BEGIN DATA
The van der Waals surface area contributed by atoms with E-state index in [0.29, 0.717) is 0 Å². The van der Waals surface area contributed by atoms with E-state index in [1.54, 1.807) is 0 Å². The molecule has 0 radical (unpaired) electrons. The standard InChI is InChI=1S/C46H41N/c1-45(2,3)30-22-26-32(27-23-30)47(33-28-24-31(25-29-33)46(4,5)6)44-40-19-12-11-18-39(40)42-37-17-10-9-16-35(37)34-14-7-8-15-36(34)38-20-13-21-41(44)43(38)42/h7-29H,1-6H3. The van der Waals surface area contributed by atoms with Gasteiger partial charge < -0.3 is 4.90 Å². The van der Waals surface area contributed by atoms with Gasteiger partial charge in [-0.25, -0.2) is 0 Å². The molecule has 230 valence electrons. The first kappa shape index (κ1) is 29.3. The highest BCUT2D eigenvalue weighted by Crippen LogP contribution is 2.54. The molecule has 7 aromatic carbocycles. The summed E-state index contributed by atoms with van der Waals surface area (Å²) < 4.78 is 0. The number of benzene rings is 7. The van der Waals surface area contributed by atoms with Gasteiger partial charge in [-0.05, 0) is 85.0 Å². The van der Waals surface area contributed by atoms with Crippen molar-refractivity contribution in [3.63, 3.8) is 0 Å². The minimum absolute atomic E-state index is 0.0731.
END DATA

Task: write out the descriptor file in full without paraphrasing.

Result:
The van der Waals surface area contributed by atoms with E-state index in [0.29, 0.717) is 0 Å². The van der Waals surface area contributed by atoms with E-state index in [1.54, 1.807) is 0 Å². The molecule has 0 radical (unpaired) electrons. The standard InChI is InChI=1S/C46H41N/c1-45(2,3)30-22-26-32(27-23-30)47(33-28-24-31(25-29-33)46(4,5)6)44-40-19-12-11-18-39(40)42-37-17-10-9-16-35(37)34-14-7-8-15-36(34)38-20-13-21-41(44)43(38)42/h7-29H,1-6H3. The van der Waals surface area contributed by atoms with Gasteiger partial charge < -0.3 is 4.90 Å². The van der Waals surface area contributed by atoms with Gasteiger partial charge in [-0.25, -0.2) is 0 Å². The molecule has 230 valence electrons. The first kappa shape index (κ1) is 29.3. The highest BCUT2D eigenvalue weighted by Crippen LogP contribution is 2.54. The molecule has 7 aromatic carbocycles. The summed E-state index contributed by atoms with van der Waals surface area (Å²) < 4.78 is 0. The number of benzene rings is 7. The van der Waals surface area contributed by atoms with Gasteiger partial charge in [-0.05, 0) is 85.0 Å². The van der Waals surface area contributed by atoms with Crippen molar-refractivity contribution in [3.63, 3.8) is 0 Å². The minimum absolute atomic E-state index is 0.0731.